translated by Małgorzata Olsza
In this article, I analyse Alison Bechdel’s autobiographical comic book Fun Home, which has been hailed as the “event of the year,” demonstrating how its visual and verbal layer engages in an intertextual dialogue with Marcel Proust’s In Search of Lost Time. Proust’s novel becomes the main intermediary in the double (graphic and textual) coding of gender, sexual, and artistic identity of the main characters: father and daughter. The figure of the shadow plays a crucial role in description and representation; adapted from Jungian psychoanalysis, it takes on a more material and less abstract character in Bechdel’s comic book.
1 “If Vladimir Nabokov had been a lesbian feminist graphic novelist, he might have produced something like this witty, erudite memoire”, in: Ms. Magazine, 2006 (spring). Fun Home was also reviewed in The Times (16 Nov. 2006) by M. Reynolds and (25 Nov. 2006) by Neel Mukherjee, Salon.com (4 Jun. 2006) by D. Wolk, and in USA Today, LA Times, and The Stranger.
2 Leszek Karczewski, “Komiksiara z suchymi oczami. Fun Home Alison Bechdel jako krypto-bio-grafia,” in Literatura prze-pisana 2. Od zapomnianych teorii do kryminału, ed. Agnieszka Izdebska, Agnieszka Przybyszewska, and Danuta Szajnert (Łódź: Wydawnictwo Uniwersytetu Łódzkiego, 2016), 136.“
3 G. Whitlock refers to an autobiographical comics that was drawn and written by a single author as “autographics.” She refers to the graphic representation of the author in an autobiographical comics as an “avatar.” Gillian Whitlock, “Autographics: The seeing ‘I’ of the comics,” MFS – Modern Fiction Studies 52, no. 4 (2006): 965–979.
4 Alison Bechdel, Fun Home: A Family Tragicomic, 2015.
5 Proust often describes Albertine as seen from the side, see: Marcel Proust, The captive, the fugitive, trans. D. J Enright and Terence Kilmartin, vol. 5 (London: Vintage, 2000), 57.
6 On intertextuality beyond the text see: Ryszard Nycz, “Intertekstualność i jej zakresy: teksty, gatunki, światy,” in Tekstowy świat: poststrukturalizm a wiedza o literaturze (Warszawa: Wydawnictwo IBL, 1995), 83–84.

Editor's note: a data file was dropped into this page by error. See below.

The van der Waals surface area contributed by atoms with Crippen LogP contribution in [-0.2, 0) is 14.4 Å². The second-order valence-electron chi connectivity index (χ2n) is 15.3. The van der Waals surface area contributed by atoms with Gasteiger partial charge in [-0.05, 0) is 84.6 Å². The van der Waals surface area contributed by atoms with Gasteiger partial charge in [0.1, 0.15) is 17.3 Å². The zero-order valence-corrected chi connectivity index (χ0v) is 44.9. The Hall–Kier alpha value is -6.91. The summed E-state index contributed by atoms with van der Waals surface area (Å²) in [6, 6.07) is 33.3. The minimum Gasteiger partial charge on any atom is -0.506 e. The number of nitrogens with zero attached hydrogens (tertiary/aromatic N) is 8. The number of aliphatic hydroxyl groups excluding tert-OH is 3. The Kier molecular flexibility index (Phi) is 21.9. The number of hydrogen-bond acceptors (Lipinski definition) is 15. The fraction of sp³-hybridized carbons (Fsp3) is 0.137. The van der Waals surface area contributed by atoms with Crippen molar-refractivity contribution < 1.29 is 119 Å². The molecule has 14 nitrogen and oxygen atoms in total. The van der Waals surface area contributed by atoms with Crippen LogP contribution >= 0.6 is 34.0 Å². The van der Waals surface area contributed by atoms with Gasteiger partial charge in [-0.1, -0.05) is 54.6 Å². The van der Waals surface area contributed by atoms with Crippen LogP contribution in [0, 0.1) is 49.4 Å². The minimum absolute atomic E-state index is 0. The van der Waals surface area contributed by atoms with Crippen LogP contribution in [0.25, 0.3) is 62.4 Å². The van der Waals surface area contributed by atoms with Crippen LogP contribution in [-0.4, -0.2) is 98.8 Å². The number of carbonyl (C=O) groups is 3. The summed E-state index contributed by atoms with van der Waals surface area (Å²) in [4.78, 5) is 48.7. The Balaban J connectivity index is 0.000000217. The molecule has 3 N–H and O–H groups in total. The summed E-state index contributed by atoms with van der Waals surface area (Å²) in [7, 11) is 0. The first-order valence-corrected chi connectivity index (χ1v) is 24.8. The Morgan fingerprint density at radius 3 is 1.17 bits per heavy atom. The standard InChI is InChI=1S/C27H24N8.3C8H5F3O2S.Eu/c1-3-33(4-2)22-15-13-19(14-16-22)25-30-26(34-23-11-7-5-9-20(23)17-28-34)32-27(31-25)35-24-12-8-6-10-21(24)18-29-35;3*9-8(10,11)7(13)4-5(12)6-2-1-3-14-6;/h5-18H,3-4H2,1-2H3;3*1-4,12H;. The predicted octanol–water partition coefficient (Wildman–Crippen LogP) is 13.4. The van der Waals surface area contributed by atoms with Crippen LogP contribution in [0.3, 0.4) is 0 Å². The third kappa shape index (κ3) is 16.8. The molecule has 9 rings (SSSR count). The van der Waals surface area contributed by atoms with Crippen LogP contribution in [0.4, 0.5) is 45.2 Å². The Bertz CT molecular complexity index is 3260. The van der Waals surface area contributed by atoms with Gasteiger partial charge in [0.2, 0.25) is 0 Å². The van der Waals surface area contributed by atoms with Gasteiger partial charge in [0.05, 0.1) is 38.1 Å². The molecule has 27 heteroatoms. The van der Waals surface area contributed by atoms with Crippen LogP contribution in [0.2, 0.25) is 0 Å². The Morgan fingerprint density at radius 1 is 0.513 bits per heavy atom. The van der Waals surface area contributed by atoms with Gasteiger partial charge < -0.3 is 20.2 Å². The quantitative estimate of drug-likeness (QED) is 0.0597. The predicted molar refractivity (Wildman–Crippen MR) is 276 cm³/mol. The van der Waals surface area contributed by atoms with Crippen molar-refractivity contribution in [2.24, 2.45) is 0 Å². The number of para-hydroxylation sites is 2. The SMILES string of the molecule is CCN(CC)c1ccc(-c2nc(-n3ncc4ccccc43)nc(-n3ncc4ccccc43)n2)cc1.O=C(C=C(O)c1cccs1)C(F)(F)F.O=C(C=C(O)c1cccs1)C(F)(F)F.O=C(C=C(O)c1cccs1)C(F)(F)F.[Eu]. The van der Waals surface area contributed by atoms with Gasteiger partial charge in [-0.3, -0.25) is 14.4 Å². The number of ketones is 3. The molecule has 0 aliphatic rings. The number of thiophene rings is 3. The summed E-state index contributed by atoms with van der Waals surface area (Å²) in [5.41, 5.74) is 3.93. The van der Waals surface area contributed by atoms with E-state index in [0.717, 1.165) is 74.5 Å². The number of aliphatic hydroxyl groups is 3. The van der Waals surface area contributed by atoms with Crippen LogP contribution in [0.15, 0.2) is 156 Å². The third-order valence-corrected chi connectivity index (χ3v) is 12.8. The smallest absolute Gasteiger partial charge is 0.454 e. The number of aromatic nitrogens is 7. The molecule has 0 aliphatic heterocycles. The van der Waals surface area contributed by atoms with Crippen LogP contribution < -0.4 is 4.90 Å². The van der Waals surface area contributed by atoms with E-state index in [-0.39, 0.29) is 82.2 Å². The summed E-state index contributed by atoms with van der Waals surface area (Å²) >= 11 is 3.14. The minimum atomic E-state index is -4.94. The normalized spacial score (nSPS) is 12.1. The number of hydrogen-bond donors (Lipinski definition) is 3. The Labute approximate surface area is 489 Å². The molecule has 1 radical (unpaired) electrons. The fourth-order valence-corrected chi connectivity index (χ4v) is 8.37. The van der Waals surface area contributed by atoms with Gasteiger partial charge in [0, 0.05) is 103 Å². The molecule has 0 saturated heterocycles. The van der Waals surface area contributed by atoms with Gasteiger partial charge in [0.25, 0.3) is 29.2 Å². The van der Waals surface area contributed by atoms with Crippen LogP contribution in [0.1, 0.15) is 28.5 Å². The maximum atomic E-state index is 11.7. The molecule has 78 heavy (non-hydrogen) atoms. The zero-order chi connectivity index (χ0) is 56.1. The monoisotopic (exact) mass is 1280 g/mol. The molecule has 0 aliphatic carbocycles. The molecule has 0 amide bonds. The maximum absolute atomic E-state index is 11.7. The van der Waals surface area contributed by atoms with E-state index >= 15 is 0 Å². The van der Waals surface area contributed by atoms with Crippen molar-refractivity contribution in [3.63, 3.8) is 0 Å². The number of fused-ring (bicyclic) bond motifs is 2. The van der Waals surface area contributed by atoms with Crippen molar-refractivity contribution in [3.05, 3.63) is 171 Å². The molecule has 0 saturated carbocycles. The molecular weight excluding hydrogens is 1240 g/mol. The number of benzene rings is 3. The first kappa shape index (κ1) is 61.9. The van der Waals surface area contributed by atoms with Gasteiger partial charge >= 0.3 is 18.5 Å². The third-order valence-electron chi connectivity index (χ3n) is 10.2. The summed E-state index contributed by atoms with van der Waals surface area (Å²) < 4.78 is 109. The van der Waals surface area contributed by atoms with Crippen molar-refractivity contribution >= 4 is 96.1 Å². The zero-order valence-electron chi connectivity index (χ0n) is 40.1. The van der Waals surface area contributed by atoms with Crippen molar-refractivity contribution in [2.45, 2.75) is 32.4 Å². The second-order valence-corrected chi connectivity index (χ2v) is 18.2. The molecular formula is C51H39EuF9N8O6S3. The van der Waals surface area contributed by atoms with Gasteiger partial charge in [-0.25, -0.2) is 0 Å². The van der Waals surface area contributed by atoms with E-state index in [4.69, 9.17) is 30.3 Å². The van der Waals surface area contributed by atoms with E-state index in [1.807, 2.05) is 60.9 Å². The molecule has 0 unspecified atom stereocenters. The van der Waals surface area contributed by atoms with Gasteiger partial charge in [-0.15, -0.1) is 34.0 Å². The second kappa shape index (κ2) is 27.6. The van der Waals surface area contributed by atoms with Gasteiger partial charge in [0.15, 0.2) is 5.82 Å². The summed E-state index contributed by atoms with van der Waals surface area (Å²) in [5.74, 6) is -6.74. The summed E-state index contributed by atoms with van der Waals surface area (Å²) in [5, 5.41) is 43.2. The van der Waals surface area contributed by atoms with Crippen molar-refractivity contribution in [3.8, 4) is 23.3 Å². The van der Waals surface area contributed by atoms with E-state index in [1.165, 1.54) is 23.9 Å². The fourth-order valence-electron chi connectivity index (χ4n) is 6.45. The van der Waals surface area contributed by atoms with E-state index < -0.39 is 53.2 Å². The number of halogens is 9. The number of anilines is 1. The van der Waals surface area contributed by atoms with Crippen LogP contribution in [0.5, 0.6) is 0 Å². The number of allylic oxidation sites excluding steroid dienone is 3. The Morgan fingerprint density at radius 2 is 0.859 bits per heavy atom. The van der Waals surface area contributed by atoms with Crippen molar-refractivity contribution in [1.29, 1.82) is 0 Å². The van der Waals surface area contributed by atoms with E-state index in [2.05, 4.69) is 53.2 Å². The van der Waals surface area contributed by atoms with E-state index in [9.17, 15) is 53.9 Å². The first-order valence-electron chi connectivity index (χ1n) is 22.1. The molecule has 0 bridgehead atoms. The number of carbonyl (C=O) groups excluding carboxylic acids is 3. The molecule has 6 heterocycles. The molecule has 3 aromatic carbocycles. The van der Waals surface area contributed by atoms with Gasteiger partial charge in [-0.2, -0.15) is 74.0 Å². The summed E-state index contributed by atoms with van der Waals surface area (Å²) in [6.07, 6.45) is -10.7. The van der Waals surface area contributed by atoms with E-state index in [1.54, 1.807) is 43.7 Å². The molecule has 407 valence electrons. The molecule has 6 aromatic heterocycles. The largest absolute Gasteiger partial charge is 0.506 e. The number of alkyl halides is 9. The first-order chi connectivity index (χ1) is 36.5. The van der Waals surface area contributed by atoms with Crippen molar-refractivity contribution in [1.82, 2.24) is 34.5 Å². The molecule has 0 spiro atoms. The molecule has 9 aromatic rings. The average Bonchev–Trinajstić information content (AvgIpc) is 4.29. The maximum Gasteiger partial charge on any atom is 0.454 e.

7 See Alva Nöë, Varieties of Presence (Cambridge [Estados Unidos]; London: Harvard University Press, 2012), 83–86. ”Presence-as-absence” is one of the most important features of images and photos. On crossing the boundaries of the physical world by the comics and its sensual character see also: Scott McCloud, Understanding Comics: The Invisible Art (New York, NY: William Morrow, HarperCollins Publishers, 2018), 26–59.
8 On the concept of the gutter see: McCloud, Understanding Comics, 66.The term “model” to describe the literary world of Bruno Schulz was first used by Paweł Tomczok, “The Reality of the Intermediary,” Forum Poetyki, no. 15–16 (zima/wiosna 2019): 6–21.
9 Bechdel observes that perdu “means not just lost but ruined, undone, wasted, wrecked, and spoiled,” p. 119.
10 “In the Shadow of Young Girls in Flower” is the translation of James Grieve. The canonical translation of C. K. Moncrieff, “Within a Budding Grove,” does not mention the shadow, which was important for both Proust and Bechdel (l’ombre in the French original title À l’ombre des jeunes filles en fleurs).
11 Ryszard Nycz, “‘Tropy “‘ja’”: koncepcje podmiotowości w literaturze polskiej ostatniego stulecia,’” Teksty Drugie 26, no. 2 (1994): 7–27.
12 Hans Belting, An Anthropology of Images Picture, Medium, Body., trans. Thomas Dunlap (Princeton(NJ); Oxford: Princeton University Press, 2014), 128.
13 Maurice Blanchot, “The Experience of Proust,” in The book to come, trans. Charlotte Mandell (Stanford, Calif.: Stanford University Press, 2003), 15.
14 See Alison Bechdel, Alison Bechdel: Conversations, ed. Rachel R Martin (Jackson: University Press of Mississippi, 2018), 53.
15 Bechdel, 32, 225.
16 Bechdel, 120.(emphasis mine, IS).
17 Carl G. Jung, The Collected Works of C.G. Jung, trans. Richard F. C. Hull (London: Routledge & Kegan Paul, 1953), 10.
18 Jung, 10.
19 Jung, 8.
20 Jung, 8.
21 Marcel Proust, In the Shadow of Young Girls in Flower, trans. James Grieve (New York: Penguin, 2005), 287. (emphasis mine, IS). Proust also writes about “shadows” in the original: es noires ombres des idées (“the dark shadows of the ideas”), les ombres aussi de la maison (“the shadows, too, of the home”), in: Marcel Proust, A la Recherche du Temps perdu. Tome 2, A l’ombre des jeunes filles en fleurs. 1-2-3 (Paris: Gallimard, 1919), 39.
22 Belting, An Anthropology of Images Picture, Medium, Body., 131.